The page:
The RSC is quite rightly proud of its role in championing new writing alongside its canon of classics. David Edgar's powerful Written on the Heart and Tom Morton-Smith's electrifying Oppenheimer spring to mind as vibrant examples of this nurturing of important new plays.
Unfortunately Anders Lustgarten's commission The Seven Acts of Mercy will do little to enhance the company's reputation in this area. While tackling a ripe political target – the inequity of government's social policy – it does so in such a heavy-handed, electioneering way that any force of its underlying message is swamped and ultimately undermined by the sledgehammer mechanics.
Ostensibly, it's two plays in one. Half the action takes place in 17th Century Naples, where the troubled artist Caravaggio is creating his latest masterpiece, The Seven Acts of Mercy, in a church while hiding from a gang of mobsters out for revenge over his killing of one of their number. The other half plays out in modern-day Bootle, where terminally ill Leon hopes to educate his teenage grandson Mickey in the finer qualities of life by teaching him about art using – you guessed it – Caravaggio's painting as his mainstay.
Meanwhile, presumably in an attempt to make the parallel stories resonate still further, Leon is hounded by Scouse gangsters determined to oust him from his home as part of a housing scam related to redevelopment funds for the area.
Both stories are problematic, however, not least because none of the characters ever emerges as more than a two-dimensional mouthpiece for a variety of slogans and platitudes. Patrick O'Kane's Caravaggio is a tantrum-throwing man-child with none of the empathy or compassion the artist purports to display in his work. The use of the painting's development as a framing device is just as unsubtle, with the seven acts themselves numbered in captions as we go along, just in case we've missed the point.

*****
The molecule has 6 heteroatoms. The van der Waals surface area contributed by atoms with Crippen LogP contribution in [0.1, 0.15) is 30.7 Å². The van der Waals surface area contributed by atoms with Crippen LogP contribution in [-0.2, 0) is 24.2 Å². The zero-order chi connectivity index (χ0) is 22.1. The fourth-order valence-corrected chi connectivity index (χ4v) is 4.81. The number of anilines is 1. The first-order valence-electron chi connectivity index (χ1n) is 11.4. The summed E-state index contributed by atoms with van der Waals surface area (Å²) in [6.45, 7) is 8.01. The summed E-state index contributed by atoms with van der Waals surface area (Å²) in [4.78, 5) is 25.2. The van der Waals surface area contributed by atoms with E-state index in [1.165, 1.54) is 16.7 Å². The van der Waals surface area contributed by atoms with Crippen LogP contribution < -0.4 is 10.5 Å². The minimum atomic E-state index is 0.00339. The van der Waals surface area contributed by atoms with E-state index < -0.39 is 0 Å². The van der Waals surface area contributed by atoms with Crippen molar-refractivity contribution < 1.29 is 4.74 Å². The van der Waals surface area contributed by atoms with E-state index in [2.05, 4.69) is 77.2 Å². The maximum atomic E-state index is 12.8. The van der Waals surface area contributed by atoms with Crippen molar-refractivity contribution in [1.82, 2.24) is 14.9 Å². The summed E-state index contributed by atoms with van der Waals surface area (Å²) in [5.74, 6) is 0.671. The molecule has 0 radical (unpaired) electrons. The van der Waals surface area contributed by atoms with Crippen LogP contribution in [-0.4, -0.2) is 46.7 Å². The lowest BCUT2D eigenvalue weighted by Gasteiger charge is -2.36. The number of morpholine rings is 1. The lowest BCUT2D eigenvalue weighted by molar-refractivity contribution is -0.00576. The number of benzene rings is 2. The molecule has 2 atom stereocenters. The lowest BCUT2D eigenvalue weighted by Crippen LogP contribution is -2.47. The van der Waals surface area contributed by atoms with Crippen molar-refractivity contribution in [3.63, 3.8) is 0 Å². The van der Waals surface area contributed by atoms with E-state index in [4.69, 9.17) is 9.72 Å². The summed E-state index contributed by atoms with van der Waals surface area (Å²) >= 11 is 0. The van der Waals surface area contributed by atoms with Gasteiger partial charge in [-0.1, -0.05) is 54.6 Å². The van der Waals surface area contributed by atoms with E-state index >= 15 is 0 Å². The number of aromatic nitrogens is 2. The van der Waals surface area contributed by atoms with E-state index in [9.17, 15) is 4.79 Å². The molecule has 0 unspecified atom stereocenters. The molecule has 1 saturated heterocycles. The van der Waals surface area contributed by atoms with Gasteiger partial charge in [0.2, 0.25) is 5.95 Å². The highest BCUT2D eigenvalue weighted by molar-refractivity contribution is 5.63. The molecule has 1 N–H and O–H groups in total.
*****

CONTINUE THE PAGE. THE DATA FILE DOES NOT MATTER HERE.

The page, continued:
In the present day, Tom Georgeson attempts to imbue the ailing Leon with some kind of humanity in spite of his circumstances but it's an uphill battle given what he has to work with. TJ Jones comes closest to poignancy as the wide-eyed young Mickey but there's no escaping an underlying, depressing sense that for Lustgarten working-class life must be inherently relentlessly grim, especially up north.
What's more surprising given the inclinations of RSC deputy artistic director Erica Whyman, who helms the whole enterprise, is the play's treatment of women. With one exception, the female characters are ciphers, sidelined and used merely to service the plot. The exception, although feisty and tough in the hands of Allison McKenzie, ends up brutalised and destroyed by the men around her. It's hard to imagine a more macho, testosterone-driven play.
The sad thing is that there's an overwhelming feeling of a missed opportunity here. The idea of the parallel stories is sound enough, and any exploration of who decides what art is and how it's used should be welcomed in these days of increasing private sponsorship in the cultural sector. As in politics, though, the argument is not furthered when the debate is as blunt and lacking in nuance as this.